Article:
What’s in the Mariana Trench? A Robot May Have the Answer: Self-powered soft robot withstands high pressure depths

Courtesy of Guorui Li.

The intense pressures of the deep ocean cause it to remain Earth’s largest unexplored territory. Currently, mechatronic machines with rigid vessels and pressure-compensation systems are commonly used to explore these high-pressure terrains. However, to protect against extreme pressures, these machines are often bulky and inflexible, which make them highly susceptible to structural failures. Inspired by the hadal snailfish, a deep-sea creature native to the Northwest Pacific Ocean, a Chinese research team from Zhejiang University developed the first untethered self-powered soft robot that is fully functional in the deepest parts of the ocean.

Structural failure under high pressures remains a prevalent challenge when constructing deep-sea exploration systems. In order to combat this issue, underwater soft body robots inspired by soft-bodied sea creatures were developed. These robots are designed with soft actuators, or components responsible for mechanical motion, and are structurally flexible for efficient swim performance, often utilizing propulsive movements like flapping or jetting. However, these robots are still incapable of overcoming extreme hydrostatic pressures without bulky vessels. To solve this issue, the researchers incorporated bodily features of the hadal snailfish, such as its distributed skull and flapping pectoral fins.  

The snailfish’s distributed skull led the researchers to a decentralized design in the robot’s soft body. They found that electronic components densely packed onto the same printed circuit board (PCB) often led to pressure-induced shear stresses at the interfaces between components. This often resulted in pressure test failures. However, they were able to lower the average shear stress when direct contact between components were decreased and distances between microchips were increased through wire connections and separations into several smaller PCBs. Pressure tests comparing the centralized and decentralized designs confirmed that there was greater pressure resilience when adopting the latter design.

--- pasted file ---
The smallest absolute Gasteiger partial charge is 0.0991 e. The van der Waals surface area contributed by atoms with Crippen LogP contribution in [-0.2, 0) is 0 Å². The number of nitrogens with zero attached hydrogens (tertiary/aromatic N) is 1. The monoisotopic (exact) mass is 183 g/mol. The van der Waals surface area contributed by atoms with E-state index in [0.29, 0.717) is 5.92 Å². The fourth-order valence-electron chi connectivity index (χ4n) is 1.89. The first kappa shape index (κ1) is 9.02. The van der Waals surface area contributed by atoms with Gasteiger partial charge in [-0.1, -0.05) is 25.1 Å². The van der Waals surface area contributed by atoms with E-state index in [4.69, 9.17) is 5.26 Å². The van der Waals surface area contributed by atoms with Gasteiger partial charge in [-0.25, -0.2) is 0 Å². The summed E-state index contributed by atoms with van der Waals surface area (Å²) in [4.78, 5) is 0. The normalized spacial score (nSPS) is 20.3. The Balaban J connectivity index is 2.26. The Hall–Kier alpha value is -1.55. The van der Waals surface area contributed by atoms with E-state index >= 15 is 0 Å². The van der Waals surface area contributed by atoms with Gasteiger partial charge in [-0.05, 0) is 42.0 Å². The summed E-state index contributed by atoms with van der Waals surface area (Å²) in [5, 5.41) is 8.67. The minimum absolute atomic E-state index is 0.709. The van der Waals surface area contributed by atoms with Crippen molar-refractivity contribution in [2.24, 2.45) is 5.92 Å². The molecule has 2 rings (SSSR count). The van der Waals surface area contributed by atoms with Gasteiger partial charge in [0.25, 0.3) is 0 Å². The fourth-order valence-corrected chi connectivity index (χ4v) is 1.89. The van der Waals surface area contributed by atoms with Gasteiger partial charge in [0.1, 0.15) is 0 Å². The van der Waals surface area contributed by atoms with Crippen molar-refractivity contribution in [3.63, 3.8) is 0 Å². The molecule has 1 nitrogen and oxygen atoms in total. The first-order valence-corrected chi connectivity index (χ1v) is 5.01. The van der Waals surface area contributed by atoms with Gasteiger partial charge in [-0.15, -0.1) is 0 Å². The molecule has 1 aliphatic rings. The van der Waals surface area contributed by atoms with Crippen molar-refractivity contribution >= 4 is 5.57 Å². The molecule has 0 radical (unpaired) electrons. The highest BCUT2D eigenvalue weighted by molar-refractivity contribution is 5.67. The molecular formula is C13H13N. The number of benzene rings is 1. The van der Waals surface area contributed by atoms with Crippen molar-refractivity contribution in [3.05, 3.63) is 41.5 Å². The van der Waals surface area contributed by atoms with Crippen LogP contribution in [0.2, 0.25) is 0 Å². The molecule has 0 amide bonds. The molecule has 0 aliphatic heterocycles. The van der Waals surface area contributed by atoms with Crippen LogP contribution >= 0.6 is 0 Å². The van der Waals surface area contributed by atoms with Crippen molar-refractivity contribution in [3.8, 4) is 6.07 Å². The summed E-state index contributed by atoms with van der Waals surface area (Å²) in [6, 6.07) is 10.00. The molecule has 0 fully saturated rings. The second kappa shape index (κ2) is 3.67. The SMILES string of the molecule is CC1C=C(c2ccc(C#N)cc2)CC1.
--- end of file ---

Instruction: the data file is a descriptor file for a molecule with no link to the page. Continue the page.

The researchers used soft actuators to model their robot after the snailfish’s joints and fins. Mirroring the snailfish’s thin pectoral fins, they incorporated silicone film flapping fins that were supported by elastic frames and stiff leading edges. They also included dielectric elastomer muscles between the frames and the fins that were similar to the snailfish’s joint muscles. When in action, the muscles flapped the robot’s fins, propelling it forward and allowing it to swim. The electronics were encapsulated in a soft silicone matrix, which, when combined with the robot’s decentralized system, resulted in a low-density design that was beneficial for deep-sea swimming. 

Several field tests and experiments in a pressure chamber confirmed the robot’s excellent swimming ability and pressure tolerance. The robot was fully operative in the Mariana Trench at a depth of 10,900 meters and in the South China Sea at a depth of 3,224 meters. The last known robot capable of similar depths in the Mariana Trench was Nereus, which in 2009, dove to a depth of 10,902 meters. Swimming speeds and performances were tested in a pressure chamber by attaching the robot to a rotatable rod and allowing it to swim. Free-swimming ability was further tested in a deep lake by measuring the robot’s speeds at various depths. Results from these tests verified its robustness for field explorations. 

The researchers have shown that soft robotics may be a more effective avenue for deep sea studies. In the future, they hope to focus on developing new machinery that can enhance efficiency, intelligence, versatility, and maneuverability.


Li, G., Chen, X., Zhou, F., Liang, Y., Xiao, Y., Cao, X., Zhang, Z., Zhang, M., Wu, B., Yin, S., Xu, Y., Fan, H., Chen, Z., Song, W., Yang, W., Pan, B., Hou, J., Zou, W., He, S., … Yang, W. (2021). Self-powered soft robot in the Mariana Trench. Nature, 591(7848), 66–71.